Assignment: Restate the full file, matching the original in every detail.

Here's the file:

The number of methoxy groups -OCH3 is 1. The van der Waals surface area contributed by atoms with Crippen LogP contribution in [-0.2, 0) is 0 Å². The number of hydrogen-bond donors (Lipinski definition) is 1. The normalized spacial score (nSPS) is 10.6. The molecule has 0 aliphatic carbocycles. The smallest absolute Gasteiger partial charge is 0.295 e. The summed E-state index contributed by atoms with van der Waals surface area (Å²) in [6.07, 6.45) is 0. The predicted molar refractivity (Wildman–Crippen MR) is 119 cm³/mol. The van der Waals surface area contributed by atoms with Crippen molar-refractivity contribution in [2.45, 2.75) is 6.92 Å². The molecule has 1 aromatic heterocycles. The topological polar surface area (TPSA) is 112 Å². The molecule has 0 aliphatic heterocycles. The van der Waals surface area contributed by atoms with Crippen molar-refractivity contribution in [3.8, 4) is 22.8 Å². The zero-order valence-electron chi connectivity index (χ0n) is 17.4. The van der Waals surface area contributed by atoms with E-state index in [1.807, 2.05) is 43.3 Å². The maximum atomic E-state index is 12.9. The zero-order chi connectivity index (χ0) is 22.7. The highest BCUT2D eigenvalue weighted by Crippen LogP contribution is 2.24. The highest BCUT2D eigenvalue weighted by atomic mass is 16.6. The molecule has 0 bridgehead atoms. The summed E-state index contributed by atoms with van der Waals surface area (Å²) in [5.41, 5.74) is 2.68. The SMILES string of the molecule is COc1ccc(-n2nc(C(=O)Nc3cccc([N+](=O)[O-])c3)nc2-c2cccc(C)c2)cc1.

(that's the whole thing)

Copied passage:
The number of methoxy groups -OCH3 is 1. The van der Waals surface area contributed by atoms with Crippen LogP contribution in [-0.2, 0) is 0 Å². The number of hydrogen-bond donors (Lipinski definition) is 1. The normalized spacial score (nSPS) is 10.6. The molecule has 0 aliphatic carbocycles. The smallest absolute Gasteiger partial charge is 0.295 e. The summed E-state index contributed by atoms with van der Waals surface area (Å²) in [6.07, 6.45) is 0. The predicted molar refractivity (Wildman–Crippen MR) is 119 cm³/mol. The van der Waals surface area contributed by atoms with Crippen molar-refractivity contribution in [2.45, 2.75) is 6.92 Å². The molecule has 1 aromatic heterocycles. The topological polar surface area (TPSA) is 112 Å². The molecule has 0 aliphatic heterocycles. The van der Waals surface area contributed by atoms with Crippen molar-refractivity contribution in [3.8, 4) is 22.8 Å². The zero-order valence-electron chi connectivity index (χ0n) is 17.4. The van der Waals surface area contributed by atoms with E-state index in [1.807, 2.05) is 43.3 Å². The maximum atomic E-state index is 12.9. The zero-order chi connectivity index (χ0) is 22.7. The highest BCUT2D eigenvalue weighted by Crippen LogP contribution is 2.24. The highest BCUT2D eigenvalue weighted by atomic mass is 16.6. The molecule has 0 bridgehead atoms. The summed E-state index contributed by atoms with van der Waals surface area (Å²) in [5.41, 5.74) is 2.68. The SMILES string of the molecule is COc1ccc(-n2nc(C(=O)Nc3cccc([N+](=O)[O-])c3)nc2-c2cccc(C)c2)cc1.